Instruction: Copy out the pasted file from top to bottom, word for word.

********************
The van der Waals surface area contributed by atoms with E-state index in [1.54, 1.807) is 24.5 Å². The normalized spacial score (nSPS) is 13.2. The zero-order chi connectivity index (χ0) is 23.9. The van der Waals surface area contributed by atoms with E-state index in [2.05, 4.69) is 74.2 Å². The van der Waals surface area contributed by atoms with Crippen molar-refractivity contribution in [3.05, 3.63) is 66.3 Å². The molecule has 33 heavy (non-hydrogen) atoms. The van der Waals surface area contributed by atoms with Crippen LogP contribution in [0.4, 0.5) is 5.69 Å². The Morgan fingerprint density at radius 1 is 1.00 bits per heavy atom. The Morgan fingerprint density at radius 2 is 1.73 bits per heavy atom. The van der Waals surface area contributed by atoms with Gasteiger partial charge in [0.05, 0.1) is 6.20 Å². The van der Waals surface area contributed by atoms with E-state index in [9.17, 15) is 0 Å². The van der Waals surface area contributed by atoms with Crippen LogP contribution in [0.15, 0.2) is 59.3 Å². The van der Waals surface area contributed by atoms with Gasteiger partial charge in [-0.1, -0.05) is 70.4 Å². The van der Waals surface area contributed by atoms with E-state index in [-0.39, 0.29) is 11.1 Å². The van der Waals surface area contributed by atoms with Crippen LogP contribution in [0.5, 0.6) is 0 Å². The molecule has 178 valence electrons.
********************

The van der Waals surface area contributed by atoms with E-state index in [1.54, 1.807) is 24.5 Å². The normalized spacial score (nSPS) is 13.2. The zero-order chi connectivity index (χ0) is 23.9. The van der Waals surface area contributed by atoms with E-state index in [2.05, 4.69) is 74.2 Å². The van der Waals surface area contributed by atoms with Crippen molar-refractivity contribution in [3.05, 3.63) is 66.3 Å². The molecule has 33 heavy (non-hydrogen) atoms. The van der Waals surface area contributed by atoms with Crippen LogP contribution in [0.4, 0.5) is 5.69 Å². The Morgan fingerprint density at radius 1 is 1.00 bits per heavy atom. The Morgan fingerprint density at radius 2 is 1.73 bits per heavy atom. The van der Waals surface area contributed by atoms with Gasteiger partial charge in [0.05, 0.1) is 6.20 Å². The van der Waals surface area contributed by atoms with E-state index in [9.17, 15) is 0 Å². The van der Waals surface area contributed by atoms with Crippen LogP contribution in [0.15, 0.2) is 59.3 Å². The van der Waals surface area contributed by atoms with Gasteiger partial charge in [-0.1, -0.05) is 70.4 Å². The van der Waals surface area contributed by atoms with E-state index in [-0.39, 0.29) is 11.1 Å². The van der Waals surface area contributed by atoms with Crippen LogP contribution in [0.5, 0.6) is 0 Å². The molecule has 178 valence electrons.